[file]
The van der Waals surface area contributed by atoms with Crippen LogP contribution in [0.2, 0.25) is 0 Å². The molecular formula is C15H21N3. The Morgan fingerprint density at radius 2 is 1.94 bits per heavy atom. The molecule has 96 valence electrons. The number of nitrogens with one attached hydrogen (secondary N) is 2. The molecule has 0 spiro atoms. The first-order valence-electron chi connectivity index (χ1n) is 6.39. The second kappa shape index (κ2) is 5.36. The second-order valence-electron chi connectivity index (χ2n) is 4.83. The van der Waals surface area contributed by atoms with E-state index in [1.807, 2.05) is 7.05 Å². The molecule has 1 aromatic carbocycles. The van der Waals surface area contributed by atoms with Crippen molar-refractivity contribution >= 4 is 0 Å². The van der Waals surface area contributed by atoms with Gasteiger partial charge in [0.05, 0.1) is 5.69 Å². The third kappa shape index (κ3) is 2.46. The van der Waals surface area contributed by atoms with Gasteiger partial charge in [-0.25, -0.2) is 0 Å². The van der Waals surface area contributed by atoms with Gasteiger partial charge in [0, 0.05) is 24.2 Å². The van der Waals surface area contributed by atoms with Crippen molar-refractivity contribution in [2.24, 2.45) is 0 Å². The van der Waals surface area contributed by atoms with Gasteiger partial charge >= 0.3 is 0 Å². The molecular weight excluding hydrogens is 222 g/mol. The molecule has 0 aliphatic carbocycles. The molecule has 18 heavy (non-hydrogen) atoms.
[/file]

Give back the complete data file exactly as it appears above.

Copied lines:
The van der Waals surface area contributed by atoms with Crippen LogP contribution in [0.2, 0.25) is 0 Å². The molecular formula is C15H21N3. The Morgan fingerprint density at radius 2 is 1.94 bits per heavy atom. The molecule has 96 valence electrons. The number of nitrogens with one attached hydrogen (secondary N) is 2. The molecule has 0 spiro atoms. The first-order valence-electron chi connectivity index (χ1n) is 6.39. The second kappa shape index (κ2) is 5.36. The second-order valence-electron chi connectivity index (χ2n) is 4.83. The van der Waals surface area contributed by atoms with E-state index in [1.807, 2.05) is 7.05 Å². The molecule has 1 aromatic carbocycles. The van der Waals surface area contributed by atoms with Crippen molar-refractivity contribution >= 4 is 0 Å². The van der Waals surface area contributed by atoms with Gasteiger partial charge in [0.05, 0.1) is 5.69 Å². The third kappa shape index (κ3) is 2.46. The van der Waals surface area contributed by atoms with Gasteiger partial charge in [-0.25, -0.2) is 0 Å². The van der Waals surface area contributed by atoms with Gasteiger partial charge in [0, 0.05) is 24.2 Å². The van der Waals surface area contributed by atoms with Crippen molar-refractivity contribution in [2.24, 2.45) is 0 Å². The van der Waals surface area contributed by atoms with Gasteiger partial charge >= 0.3 is 0 Å². The molecular weight excluding hydrogens is 222 g/mol. The molecule has 0 aliphatic carbocycles. The molecule has 18 heavy (non-hydrogen) atoms.